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Thread: Image Load/Store: barrier() and memoryBarrier()

  1. #1
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    Image Load/Store: barrier() and memoryBarrier()

    The memoryBarrier() suite of functions controls the ordering of writes from shaders. The barrier() function, usable only from tessellation control/compute shaders, effectively halts the invocation until all other shaders in the same patch/work group have reached that barrier.

    Both tessellation control and compute shaders have ways to communicate through local memory (patch and shared variables, respectively). The effects of the barrier() function should also ensure that all of the appropriate invocations have written to any non-local memory via images and such. Thus, if you run out of local memory, you could use an image as some workspace for these shaders.

    What is unclear to me is this: do you still need the memoryBarrier() call to ensure ordering, even though you know that all of the shader invocations of interest executed up to that point already? I think you do, but I'm still trying to parse the spec on this stuff.

  2. #2
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    even though you know that all of the shader invocations of interest executed up to that point already
    How do you know this without a memoryBarrier? I thought that was the only way of knowning that all invocations had reached a certain point.

  3. #3
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    As I understand it, memoryBarrier has nothing to do with the execution of other invocations. It's all about the ordering of stores for later loading. It ensures that stores written before that point will be visible to other invocations afterwards. memoryBarrier is about memory and caches; it stops until all writes performed by a particular invocation have flushed. It says nothing about what other invocations are doing or where they've executed to.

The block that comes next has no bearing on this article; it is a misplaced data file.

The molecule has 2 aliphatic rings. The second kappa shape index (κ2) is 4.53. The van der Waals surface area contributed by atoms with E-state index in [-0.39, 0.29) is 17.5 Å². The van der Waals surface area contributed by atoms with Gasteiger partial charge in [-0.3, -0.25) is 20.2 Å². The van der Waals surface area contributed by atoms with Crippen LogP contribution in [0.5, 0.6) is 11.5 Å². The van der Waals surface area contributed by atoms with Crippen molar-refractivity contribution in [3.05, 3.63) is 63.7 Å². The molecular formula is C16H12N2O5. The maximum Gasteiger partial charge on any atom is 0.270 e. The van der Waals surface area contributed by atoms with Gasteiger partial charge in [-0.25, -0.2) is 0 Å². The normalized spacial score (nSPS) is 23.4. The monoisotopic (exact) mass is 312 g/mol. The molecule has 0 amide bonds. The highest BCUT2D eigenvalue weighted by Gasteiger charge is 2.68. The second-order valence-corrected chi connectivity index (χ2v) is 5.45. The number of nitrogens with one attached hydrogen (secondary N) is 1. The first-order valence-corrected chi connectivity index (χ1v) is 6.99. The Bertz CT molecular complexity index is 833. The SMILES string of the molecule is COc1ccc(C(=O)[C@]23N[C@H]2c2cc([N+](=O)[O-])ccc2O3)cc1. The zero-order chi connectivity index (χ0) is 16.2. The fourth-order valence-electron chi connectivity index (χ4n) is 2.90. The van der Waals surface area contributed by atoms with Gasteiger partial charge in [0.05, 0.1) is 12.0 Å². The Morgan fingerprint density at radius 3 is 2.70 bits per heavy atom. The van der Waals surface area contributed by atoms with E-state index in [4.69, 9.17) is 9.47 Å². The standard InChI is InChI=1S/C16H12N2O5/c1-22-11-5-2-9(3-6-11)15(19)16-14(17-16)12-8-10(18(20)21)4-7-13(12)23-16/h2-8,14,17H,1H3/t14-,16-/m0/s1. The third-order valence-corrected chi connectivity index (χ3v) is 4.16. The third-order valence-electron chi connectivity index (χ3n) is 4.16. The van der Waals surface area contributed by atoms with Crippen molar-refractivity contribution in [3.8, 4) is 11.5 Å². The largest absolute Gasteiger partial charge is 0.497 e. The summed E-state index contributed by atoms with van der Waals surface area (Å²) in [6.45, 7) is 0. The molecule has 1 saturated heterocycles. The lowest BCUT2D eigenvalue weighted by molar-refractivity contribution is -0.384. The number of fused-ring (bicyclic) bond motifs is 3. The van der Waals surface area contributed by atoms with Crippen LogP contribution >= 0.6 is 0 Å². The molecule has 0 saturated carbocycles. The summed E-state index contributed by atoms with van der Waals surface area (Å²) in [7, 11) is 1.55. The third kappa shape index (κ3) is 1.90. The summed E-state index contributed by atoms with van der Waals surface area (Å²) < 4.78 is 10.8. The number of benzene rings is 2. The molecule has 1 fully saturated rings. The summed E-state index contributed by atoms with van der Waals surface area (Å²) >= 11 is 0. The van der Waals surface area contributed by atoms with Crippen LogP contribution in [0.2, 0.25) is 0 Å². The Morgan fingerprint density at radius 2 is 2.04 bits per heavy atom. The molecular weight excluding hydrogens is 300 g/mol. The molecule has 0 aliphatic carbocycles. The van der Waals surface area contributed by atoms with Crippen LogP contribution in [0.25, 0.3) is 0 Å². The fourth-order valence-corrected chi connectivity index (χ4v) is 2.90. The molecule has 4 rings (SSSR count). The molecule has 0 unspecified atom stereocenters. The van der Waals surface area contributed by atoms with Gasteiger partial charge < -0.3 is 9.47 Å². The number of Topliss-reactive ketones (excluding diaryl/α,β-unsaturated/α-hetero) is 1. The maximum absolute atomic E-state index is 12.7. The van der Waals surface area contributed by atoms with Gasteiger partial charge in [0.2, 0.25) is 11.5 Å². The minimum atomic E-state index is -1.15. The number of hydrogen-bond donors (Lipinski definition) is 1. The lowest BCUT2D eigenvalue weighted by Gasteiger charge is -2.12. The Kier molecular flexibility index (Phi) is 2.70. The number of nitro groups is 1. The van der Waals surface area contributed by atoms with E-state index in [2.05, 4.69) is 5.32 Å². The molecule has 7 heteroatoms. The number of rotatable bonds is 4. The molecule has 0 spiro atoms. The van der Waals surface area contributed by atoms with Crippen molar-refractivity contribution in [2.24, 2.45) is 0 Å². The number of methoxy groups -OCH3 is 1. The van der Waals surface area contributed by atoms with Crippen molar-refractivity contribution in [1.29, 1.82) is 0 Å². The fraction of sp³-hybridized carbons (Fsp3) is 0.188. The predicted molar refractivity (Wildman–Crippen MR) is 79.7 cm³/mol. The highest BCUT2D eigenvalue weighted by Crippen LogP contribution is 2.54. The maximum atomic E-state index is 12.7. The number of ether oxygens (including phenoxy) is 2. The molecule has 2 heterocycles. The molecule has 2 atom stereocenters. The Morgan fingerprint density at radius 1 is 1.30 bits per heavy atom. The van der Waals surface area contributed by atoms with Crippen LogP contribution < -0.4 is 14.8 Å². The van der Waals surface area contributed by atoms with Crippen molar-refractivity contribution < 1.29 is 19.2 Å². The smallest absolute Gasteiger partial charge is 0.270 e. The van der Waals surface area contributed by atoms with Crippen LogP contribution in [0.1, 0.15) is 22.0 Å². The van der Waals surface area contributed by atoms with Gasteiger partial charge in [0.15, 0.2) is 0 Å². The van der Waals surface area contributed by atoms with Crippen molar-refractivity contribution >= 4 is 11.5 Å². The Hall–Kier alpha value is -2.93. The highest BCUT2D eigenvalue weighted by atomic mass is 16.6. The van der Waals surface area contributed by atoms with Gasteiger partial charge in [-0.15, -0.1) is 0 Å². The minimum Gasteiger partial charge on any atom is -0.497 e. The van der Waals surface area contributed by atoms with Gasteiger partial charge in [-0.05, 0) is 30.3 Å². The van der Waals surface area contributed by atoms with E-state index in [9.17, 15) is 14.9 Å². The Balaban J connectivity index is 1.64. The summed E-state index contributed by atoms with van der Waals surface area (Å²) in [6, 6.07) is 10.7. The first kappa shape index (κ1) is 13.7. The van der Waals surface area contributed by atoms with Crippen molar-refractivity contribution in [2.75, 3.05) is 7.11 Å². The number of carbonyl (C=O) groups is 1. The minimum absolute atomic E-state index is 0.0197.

It doesn't do what barrier does, which is ensure that all parallel invocations (within a work group/patch) have reached a certain point in the execution. That's why barrier is listed under "Shader Invocation Control Functions", while memoryBarrier is listed under "Shader Memory Control Functions".

  4. #4
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    barrier() only ensures that the instructions before finished, while memoryBarrier() deals with write-to-read and write-to-write hazards, so yes, if you want to use image load/store for inter-thread communication you need memory barriers too.
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  5. #5
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    So if I want a state change early in the shader code to effect the logic in all invocations I need
    Code :
    write state change to image
    memoryBarrier();
    barrier();
    read image state change data

  6. #6
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    Yes. But of course, `barrier` only works in Compute Shaders and Tessellation Control Shaders.

    Otherwise, the only ways you can guarantee that the data is around is either using a separate rendering invocation with a proper glMemoryBarrier, or a shader invocation that is dependent on the shader invocation that wrote the state.

  7. #7
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    Thanks for the info

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